It was at first thought an odd sight. 19,991 people attended the game. Not all of them passed by Burgerville, but a substantial number did, as they have on other game nights when the union has picketed that store. But it made sense. Unlike Burgerville management, which apparently believes that turning things over to what the union calls a “high priced anti-union lawyer” is what passes for effective organizing, the workers and their supporters have done such deep outreach in the community, that very few fans even considered the idea of approaching the store while there was a picket line.

In a corporate statement issued on October 23, Burgerville CEO Jill Taylor proclaimed the company’s usual pabulum regarding its image as “a 58-year-old, locally owned and operated company that invests in the entire region through our employees, our communities, and our farmers and ranchers.” Regarding the strike, Taylor stated, “The union can walk away, but we’re not. We will be here tomorrow and the next day and the next day working hard for our guests, our employees, and our region.”

Photo by Pete Shaw

Her words were cause for laughter–and derision–from union members. Abby from the Hawthorne store noted that Taylor has only shown up once to a bargaining session, on May 1 of this year, issuing a 20 minute “speech saying complete nonsense,” before getting up and leaving the negotiations without fielding questions or even expressing interest in discussion. Others were more colorful in their description of Taylor’s talk, calling it “batshit crazy” and “cuckoo bananas shit.”

Those more floral analyses are perhaps too kind. According to the union, here are some of her more choice comments:

–“There are about 50 harvests left in the world. the mission of Burgerville is to tie our business to the soil.”

–“Do you know why you’re here and what purpose you serve? Preventing you from being a member of the useless class. We’re doing work to tie people to their souls. We’re not in war against classes, cultures, civilizations. We’re in a war about what it means to be human.”

–“Based on our research, paying $15 an hour means workers will be taking home less pay.”

Wednesday night’s picket at the Convention Center Burgerville was advertised as a Halloween-themed event. Workers and supporters were encouraged to come in costume, with a prize being offered to the person whose costume “spooks the boss the most.” A clear contender would have been the person who dressed up as all sorts of greens and vegetables, Taylor’s gibberish written upon them. Alas, perhaps because it was just far too weird even for Halloween, nobody showed up as a Taylor Word Salad.

After the picket rally, Marc Medina of the Southeast 92nd and Powell store wryly noted that he thought the action might have been a success. And in the days that have followed, greater numbers of people have shown their support, routinely shutting down the various stores they have picketed.

That backing now includes even more Burgerville workers. Medina said that management sent workers an email regarding its wage offer which for reasons that remain unclear, derided the union’s original demand of a wage increase of $5 an hour. Not surprisingly, said Medina, other Burgerville workers thought the union’s demand was a good one, and he expressed some surprise that management had been so clumsy.

Photo by Pete Shaw

“They thought that was a negative on our part,” he said. “I don’t know why they thought that was a negative. I guess they thought that workers were naturally going to be demanding compromise and minimal effort. We made it very clear, we will move forward on a contract if they’re willing to move on wages. And if they’re not, then we’ll have more of this. I don’t think we lose anything by waiting. I think we get stronger by the day. Ever since that email the company sent to workers, we’ve had more messages from workers across the company reaching out to organize than we’ve had in months. I think that it’s revitalized us internally, and I think this is exciting, a lot of fun. And I think workers are more motivated now than they’ve ever been, to be more militant, and to take seriously the efforts of fighting collectively.”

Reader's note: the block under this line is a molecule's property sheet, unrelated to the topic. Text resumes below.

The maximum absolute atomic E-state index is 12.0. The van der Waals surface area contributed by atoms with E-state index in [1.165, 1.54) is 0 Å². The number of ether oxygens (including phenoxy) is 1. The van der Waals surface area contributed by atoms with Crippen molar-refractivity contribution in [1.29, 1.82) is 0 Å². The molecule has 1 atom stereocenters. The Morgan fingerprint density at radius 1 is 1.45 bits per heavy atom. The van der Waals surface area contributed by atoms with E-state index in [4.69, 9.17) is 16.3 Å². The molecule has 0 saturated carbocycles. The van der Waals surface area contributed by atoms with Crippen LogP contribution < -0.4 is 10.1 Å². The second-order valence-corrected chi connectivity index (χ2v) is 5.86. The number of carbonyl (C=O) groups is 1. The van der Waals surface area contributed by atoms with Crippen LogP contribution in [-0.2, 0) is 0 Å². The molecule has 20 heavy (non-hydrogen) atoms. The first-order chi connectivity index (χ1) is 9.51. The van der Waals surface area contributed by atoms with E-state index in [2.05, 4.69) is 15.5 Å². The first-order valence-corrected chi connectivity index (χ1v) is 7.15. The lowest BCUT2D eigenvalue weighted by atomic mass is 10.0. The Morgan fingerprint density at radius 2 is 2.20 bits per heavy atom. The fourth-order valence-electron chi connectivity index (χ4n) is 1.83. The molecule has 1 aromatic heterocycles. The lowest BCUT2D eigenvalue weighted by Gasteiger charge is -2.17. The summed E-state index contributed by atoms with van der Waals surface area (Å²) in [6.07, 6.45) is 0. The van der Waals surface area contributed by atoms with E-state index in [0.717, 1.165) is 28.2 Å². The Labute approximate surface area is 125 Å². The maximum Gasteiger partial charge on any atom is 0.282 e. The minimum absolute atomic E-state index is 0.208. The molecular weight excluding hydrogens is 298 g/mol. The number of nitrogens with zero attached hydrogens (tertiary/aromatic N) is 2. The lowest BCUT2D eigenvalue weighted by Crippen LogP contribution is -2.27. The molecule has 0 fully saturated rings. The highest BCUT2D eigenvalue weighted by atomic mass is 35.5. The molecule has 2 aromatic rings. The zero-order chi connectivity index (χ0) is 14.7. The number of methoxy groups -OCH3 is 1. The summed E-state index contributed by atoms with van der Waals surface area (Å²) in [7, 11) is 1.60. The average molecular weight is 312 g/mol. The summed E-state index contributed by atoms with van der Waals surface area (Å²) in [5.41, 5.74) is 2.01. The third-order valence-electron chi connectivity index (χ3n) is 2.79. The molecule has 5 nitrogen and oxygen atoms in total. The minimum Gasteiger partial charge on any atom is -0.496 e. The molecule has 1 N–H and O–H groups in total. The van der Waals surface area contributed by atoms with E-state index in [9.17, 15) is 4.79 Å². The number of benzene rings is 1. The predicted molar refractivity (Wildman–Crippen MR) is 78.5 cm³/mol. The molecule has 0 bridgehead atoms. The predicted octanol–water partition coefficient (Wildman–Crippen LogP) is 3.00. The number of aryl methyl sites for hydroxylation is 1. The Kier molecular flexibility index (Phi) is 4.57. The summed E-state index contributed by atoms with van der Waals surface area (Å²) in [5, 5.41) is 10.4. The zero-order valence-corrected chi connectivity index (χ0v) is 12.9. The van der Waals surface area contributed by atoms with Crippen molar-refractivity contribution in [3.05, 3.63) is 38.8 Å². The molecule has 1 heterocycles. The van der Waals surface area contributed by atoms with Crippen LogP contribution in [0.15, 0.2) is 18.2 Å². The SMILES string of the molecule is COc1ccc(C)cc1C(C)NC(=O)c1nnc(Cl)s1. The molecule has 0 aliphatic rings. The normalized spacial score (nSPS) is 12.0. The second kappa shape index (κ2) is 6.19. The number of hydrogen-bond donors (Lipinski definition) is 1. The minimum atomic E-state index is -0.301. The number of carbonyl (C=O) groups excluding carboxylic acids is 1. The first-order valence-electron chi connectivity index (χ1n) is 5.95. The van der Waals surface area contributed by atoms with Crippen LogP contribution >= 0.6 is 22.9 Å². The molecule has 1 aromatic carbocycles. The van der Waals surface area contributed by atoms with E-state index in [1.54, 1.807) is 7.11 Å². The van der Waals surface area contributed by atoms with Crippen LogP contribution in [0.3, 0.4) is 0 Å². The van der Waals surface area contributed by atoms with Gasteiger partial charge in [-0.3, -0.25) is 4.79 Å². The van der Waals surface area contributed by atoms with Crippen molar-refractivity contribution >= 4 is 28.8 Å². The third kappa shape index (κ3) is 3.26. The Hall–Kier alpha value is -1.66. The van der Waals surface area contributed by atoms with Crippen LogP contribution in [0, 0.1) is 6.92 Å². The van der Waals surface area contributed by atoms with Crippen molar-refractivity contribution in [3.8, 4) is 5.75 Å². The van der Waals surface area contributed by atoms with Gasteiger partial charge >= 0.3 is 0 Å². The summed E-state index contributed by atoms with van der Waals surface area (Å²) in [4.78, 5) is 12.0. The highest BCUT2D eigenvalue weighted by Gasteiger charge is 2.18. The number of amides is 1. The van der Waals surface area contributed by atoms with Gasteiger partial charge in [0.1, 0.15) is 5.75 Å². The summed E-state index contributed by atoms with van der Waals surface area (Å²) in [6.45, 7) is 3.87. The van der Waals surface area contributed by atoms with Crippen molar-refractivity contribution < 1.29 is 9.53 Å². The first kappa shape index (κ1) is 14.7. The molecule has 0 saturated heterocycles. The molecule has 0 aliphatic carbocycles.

On Wednesday night, Medina placed the BVWU’s struggle in its larger picture of all workers’ struggles for justice in the workplace. “This is the endgame,” he told the workers and their supporters. “This is when we have to fight the hardest we can to get this contract. Many workers are right now are looking to the community, looking to all of you on these picket lines, looking for encouragement, looking for a reason to take on the next day. Getting ready for the strikes to come. Ready for for the actions and the escalations. And when they see you out here on this picket line, they get pride. They can hold their heads high.”

Update: By the night of Saturday October 26, Burgerville management had seen enough empty tables and drive-thrus due to the BVWU’s strike and the backing it received from its supporters.  Mangagement, which previously described last week’s wage offer as its best and final one, agreed to return to negotiations. Workers in turn went back to work at, as the union described it in a Facebook post, both “our stores, and at the bargaining table.”

“Faced with our collective power,” the BVWU’s post continued, “Burgerville is ready to actually negotiate with us over wages, and it feels like we have a real path forward towards a fair contract and a living wage.”

Want to get involved? The BVWU’s call for a boycott of Burgerville remains in place. For more information, go to: https://www.facebook.com/burgervilleworkersunion/?epa=SEARCH_BOX

Thanks to Stan Detz for his help on this article.